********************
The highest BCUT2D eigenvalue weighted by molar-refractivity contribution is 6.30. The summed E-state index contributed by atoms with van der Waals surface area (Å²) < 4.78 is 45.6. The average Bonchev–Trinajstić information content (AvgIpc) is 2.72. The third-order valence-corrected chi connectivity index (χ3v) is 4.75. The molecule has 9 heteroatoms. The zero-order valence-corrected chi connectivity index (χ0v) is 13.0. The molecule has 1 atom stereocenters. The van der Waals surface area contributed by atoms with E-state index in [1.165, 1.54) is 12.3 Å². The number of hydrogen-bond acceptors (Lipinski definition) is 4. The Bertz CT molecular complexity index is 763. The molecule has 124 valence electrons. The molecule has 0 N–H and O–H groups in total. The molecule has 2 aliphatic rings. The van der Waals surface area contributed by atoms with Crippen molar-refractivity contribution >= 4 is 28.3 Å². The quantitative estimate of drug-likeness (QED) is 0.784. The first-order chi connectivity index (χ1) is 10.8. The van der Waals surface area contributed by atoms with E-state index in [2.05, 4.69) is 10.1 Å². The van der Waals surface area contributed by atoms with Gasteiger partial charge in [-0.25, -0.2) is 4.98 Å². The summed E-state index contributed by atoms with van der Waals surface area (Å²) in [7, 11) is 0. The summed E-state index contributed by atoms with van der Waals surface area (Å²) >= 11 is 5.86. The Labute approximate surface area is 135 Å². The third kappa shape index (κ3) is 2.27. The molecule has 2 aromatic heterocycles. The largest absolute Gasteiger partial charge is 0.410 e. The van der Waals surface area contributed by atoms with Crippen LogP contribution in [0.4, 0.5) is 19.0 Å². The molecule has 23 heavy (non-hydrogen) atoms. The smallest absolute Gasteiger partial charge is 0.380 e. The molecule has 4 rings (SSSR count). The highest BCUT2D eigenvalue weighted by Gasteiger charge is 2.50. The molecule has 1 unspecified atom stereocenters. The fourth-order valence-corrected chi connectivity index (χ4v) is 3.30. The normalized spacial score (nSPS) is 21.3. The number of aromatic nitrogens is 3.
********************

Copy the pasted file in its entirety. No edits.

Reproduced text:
The highest BCUT2D eigenvalue weighted by molar-refractivity contribution is 6.30. The summed E-state index contributed by atoms with van der Waals surface area (Å²) < 4.78 is 45.6. The average Bonchev–Trinajstić information content (AvgIpc) is 2.72. The third-order valence-corrected chi connectivity index (χ3v) is 4.75. The molecule has 9 heteroatoms. The zero-order valence-corrected chi connectivity index (χ0v) is 13.0. The molecule has 1 atom stereocenters. The van der Waals surface area contributed by atoms with E-state index in [1.165, 1.54) is 12.3 Å². The number of hydrogen-bond acceptors (Lipinski definition) is 4. The Bertz CT molecular complexity index is 763. The molecule has 124 valence electrons. The molecule has 0 N–H and O–H groups in total. The molecule has 2 aliphatic rings. The van der Waals surface area contributed by atoms with Crippen molar-refractivity contribution >= 4 is 28.3 Å². The quantitative estimate of drug-likeness (QED) is 0.784. The first-order chi connectivity index (χ1) is 10.8. The van der Waals surface area contributed by atoms with E-state index in [2.05, 4.69) is 10.1 Å². The van der Waals surface area contributed by atoms with Gasteiger partial charge in [-0.25, -0.2) is 4.98 Å². The summed E-state index contributed by atoms with van der Waals surface area (Å²) in [7, 11) is 0. The summed E-state index contributed by atoms with van der Waals surface area (Å²) >= 11 is 5.86. The Labute approximate surface area is 135 Å². The third kappa shape index (κ3) is 2.27. The molecule has 2 aromatic heterocycles. The largest absolute Gasteiger partial charge is 0.410 e. The van der Waals surface area contributed by atoms with Crippen LogP contribution in [0.4, 0.5) is 19.0 Å². The molecule has 23 heavy (non-hydrogen) atoms. The smallest absolute Gasteiger partial charge is 0.380 e. The molecule has 4 rings (SSSR count). The highest BCUT2D eigenvalue weighted by Gasteiger charge is 2.50. The molecule has 1 unspecified atom stereocenters. The fourth-order valence-corrected chi connectivity index (χ4v) is 3.30. The normalized spacial score (nSPS) is 21.3. The number of aromatic nitrogens is 3.